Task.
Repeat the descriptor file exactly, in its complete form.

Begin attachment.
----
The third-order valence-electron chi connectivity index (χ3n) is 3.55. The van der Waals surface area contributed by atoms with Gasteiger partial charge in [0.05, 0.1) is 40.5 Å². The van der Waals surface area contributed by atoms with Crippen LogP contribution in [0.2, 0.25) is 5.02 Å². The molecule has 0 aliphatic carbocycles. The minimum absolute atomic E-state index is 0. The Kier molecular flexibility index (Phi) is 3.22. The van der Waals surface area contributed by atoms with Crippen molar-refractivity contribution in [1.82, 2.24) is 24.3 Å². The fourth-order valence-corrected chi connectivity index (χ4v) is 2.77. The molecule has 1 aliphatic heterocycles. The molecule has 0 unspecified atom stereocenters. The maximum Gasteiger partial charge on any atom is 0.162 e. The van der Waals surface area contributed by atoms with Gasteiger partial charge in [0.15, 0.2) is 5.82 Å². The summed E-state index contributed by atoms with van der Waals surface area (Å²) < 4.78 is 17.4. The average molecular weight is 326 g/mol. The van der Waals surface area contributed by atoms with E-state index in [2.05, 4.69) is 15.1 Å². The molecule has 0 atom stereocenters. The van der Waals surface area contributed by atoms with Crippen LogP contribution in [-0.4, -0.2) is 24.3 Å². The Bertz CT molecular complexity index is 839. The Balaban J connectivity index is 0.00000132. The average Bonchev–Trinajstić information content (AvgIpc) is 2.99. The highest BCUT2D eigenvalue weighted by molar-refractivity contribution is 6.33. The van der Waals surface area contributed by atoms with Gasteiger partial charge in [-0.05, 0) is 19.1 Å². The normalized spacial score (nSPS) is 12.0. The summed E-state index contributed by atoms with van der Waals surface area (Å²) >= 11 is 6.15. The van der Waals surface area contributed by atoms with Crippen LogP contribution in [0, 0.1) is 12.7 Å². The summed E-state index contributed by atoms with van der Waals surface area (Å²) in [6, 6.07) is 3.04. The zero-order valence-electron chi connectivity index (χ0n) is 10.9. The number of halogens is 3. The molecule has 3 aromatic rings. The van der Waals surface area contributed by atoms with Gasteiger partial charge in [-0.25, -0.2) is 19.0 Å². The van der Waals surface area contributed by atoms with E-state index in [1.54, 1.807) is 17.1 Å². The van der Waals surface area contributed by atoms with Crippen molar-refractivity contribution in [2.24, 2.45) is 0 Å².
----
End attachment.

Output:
The third-order valence-electron chi connectivity index (χ3n) is 3.55. The van der Waals surface area contributed by atoms with Gasteiger partial charge in [0.05, 0.1) is 40.5 Å². The van der Waals surface area contributed by atoms with Crippen LogP contribution in [0.2, 0.25) is 5.02 Å². The molecule has 0 aliphatic carbocycles. The minimum absolute atomic E-state index is 0. The Kier molecular flexibility index (Phi) is 3.22. The van der Waals surface area contributed by atoms with Crippen molar-refractivity contribution in [1.82, 2.24) is 24.3 Å². The fourth-order valence-corrected chi connectivity index (χ4v) is 2.77. The molecule has 1 aliphatic heterocycles. The molecule has 0 unspecified atom stereocenters. The maximum Gasteiger partial charge on any atom is 0.162 e. The van der Waals surface area contributed by atoms with Gasteiger partial charge in [0.15, 0.2) is 5.82 Å². The summed E-state index contributed by atoms with van der Waals surface area (Å²) < 4.78 is 17.4. The average molecular weight is 326 g/mol. The van der Waals surface area contributed by atoms with E-state index in [2.05, 4.69) is 15.1 Å². The molecule has 0 atom stereocenters. The van der Waals surface area contributed by atoms with Crippen LogP contribution in [-0.4, -0.2) is 24.3 Å². The Bertz CT molecular complexity index is 839. The Balaban J connectivity index is 0.00000132. The average Bonchev–Trinajstić information content (AvgIpc) is 2.99. The highest BCUT2D eigenvalue weighted by molar-refractivity contribution is 6.33. The van der Waals surface area contributed by atoms with Gasteiger partial charge in [-0.05, 0) is 19.1 Å². The normalized spacial score (nSPS) is 12.0. The summed E-state index contributed by atoms with van der Waals surface area (Å²) >= 11 is 6.15. The van der Waals surface area contributed by atoms with Crippen LogP contribution in [0, 0.1) is 12.7 Å². The summed E-state index contributed by atoms with van der Waals surface area (Å²) in [6, 6.07) is 3.04. The zero-order valence-electron chi connectivity index (χ0n) is 10.9. The number of halogens is 3. The molecule has 3 aromatic rings. The van der Waals surface area contributed by atoms with Gasteiger partial charge in [-0.25, -0.2) is 19.0 Å². The van der Waals surface area contributed by atoms with E-state index in [1.54, 1.807) is 17.1 Å². The van der Waals surface area contributed by atoms with Crippen molar-refractivity contribution in [2.24, 2.45) is 0 Å².